One of the concerns with the Greek (and Irish and Spanish and Portuguese and the rest of Europe) debt crisis is that a number of banks will have to take a loss. It is tempting to say “so what, banks are rich and their shareholders can cope with a loss better than anyone else.
But there are some complications. Banks are essential in creating the money supply. When banks make a loan they create money and the total money supply is increased.. When the loan is repaid, the money supply decreases until the money is re-loaned and the supply goes back up.
Thus the money supply is constant – until a central bank purchases government bonds. This is the creation of new money but because of fractional reserve requirements (banks are required to hold a percentage of deposits in reserve against withdrawals) money created by the central bank is called high powered money and the money supply goes up with a multiplier effect.
All this is explained in any textbook on the economics of money and banking. What I have never seen explained is the effect on the money supply when a bank writes off a loan. Probably it has the reverse effect of high powered money – a decreased money supply subject to the same multiplier.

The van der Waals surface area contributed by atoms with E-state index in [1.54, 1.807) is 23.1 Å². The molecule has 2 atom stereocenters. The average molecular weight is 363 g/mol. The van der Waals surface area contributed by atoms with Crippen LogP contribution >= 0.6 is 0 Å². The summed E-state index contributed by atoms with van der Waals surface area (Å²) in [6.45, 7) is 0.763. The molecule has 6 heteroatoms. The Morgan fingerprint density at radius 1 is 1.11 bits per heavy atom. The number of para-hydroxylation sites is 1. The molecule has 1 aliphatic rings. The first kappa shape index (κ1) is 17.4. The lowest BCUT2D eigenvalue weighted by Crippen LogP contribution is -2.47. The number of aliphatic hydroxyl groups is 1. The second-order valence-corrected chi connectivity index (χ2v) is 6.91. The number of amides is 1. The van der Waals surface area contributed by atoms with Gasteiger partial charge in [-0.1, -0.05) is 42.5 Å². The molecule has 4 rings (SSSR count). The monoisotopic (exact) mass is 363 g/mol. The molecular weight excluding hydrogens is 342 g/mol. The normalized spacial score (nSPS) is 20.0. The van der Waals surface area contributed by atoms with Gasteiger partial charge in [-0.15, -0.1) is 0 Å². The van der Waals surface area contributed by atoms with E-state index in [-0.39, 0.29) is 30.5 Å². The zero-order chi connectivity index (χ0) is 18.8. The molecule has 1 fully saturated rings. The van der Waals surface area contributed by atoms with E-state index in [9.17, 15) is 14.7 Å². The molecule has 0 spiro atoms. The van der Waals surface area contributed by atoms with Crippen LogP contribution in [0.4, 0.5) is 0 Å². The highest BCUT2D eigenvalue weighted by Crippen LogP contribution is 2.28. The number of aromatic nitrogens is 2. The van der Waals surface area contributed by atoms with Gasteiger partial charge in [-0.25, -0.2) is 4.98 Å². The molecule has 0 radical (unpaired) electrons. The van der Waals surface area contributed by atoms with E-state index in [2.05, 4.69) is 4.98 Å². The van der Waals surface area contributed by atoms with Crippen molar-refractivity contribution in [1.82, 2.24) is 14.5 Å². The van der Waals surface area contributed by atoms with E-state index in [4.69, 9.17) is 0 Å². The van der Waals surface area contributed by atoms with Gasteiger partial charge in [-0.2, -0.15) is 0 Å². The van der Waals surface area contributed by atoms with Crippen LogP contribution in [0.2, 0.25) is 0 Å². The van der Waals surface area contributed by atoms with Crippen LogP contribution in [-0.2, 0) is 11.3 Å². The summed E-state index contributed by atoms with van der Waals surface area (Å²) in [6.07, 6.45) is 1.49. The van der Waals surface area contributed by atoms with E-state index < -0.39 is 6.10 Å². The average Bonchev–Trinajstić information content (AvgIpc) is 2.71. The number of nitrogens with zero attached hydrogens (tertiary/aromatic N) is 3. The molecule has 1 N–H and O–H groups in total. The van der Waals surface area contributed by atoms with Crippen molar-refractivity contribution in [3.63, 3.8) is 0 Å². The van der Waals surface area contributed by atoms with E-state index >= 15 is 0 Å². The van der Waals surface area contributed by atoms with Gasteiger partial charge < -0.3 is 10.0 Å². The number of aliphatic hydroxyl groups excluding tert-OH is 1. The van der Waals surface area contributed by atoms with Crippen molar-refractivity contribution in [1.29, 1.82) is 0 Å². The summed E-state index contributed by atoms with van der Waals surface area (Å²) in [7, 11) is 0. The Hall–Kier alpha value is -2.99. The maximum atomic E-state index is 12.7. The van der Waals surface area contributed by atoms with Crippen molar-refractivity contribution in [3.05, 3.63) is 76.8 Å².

In most cases the writing off of loans will have little effect on the money supply However, if the amounts to be written off are large as was the case with the American housing crisis or is likely to be the case with any sovereign debt write off , the impact on the money supply will be substantial and it we lead to an abrupt decline economic activity.
Banks and their shareholders my be rich, but if they suffer loses on their loans, a lot others will become much poorer and out of jobs.
(Here is a link to the wikipedia article on money creation)